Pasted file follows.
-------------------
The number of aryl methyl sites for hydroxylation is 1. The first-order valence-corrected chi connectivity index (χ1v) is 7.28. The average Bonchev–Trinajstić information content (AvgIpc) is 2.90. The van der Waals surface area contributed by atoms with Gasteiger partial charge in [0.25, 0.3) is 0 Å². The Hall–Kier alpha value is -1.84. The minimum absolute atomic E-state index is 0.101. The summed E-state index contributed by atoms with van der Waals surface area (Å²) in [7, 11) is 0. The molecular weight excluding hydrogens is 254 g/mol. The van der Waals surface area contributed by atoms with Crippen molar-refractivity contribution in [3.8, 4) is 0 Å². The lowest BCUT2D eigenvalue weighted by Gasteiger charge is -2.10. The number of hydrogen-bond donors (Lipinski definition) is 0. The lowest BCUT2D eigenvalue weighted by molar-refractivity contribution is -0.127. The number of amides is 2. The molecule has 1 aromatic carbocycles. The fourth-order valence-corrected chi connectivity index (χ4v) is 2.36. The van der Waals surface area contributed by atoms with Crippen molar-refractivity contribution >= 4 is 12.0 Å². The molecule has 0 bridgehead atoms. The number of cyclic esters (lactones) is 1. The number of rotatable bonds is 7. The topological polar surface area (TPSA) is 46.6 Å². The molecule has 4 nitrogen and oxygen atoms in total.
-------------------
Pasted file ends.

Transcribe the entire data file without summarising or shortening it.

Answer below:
The number of aryl methyl sites for hydroxylation is 1. The first-order valence-corrected chi connectivity index (χ1v) is 7.28. The average Bonchev–Trinajstić information content (AvgIpc) is 2.90. The van der Waals surface area contributed by atoms with Gasteiger partial charge in [0.25, 0.3) is 0 Å². The Hall–Kier alpha value is -1.84. The minimum absolute atomic E-state index is 0.101. The summed E-state index contributed by atoms with van der Waals surface area (Å²) in [7, 11) is 0. The molecular weight excluding hydrogens is 254 g/mol. The van der Waals surface area contributed by atoms with Crippen molar-refractivity contribution in [3.8, 4) is 0 Å². The lowest BCUT2D eigenvalue weighted by Gasteiger charge is -2.10. The number of hydrogen-bond donors (Lipinski definition) is 0. The lowest BCUT2D eigenvalue weighted by molar-refractivity contribution is -0.127. The number of amides is 2. The molecule has 1 aromatic carbocycles. The fourth-order valence-corrected chi connectivity index (χ4v) is 2.36. The van der Waals surface area contributed by atoms with Crippen molar-refractivity contribution >= 4 is 12.0 Å². The molecule has 0 bridgehead atoms. The number of cyclic esters (lactones) is 1. The number of rotatable bonds is 7. The topological polar surface area (TPSA) is 46.6 Å². The molecule has 4 nitrogen and oxygen atoms in total.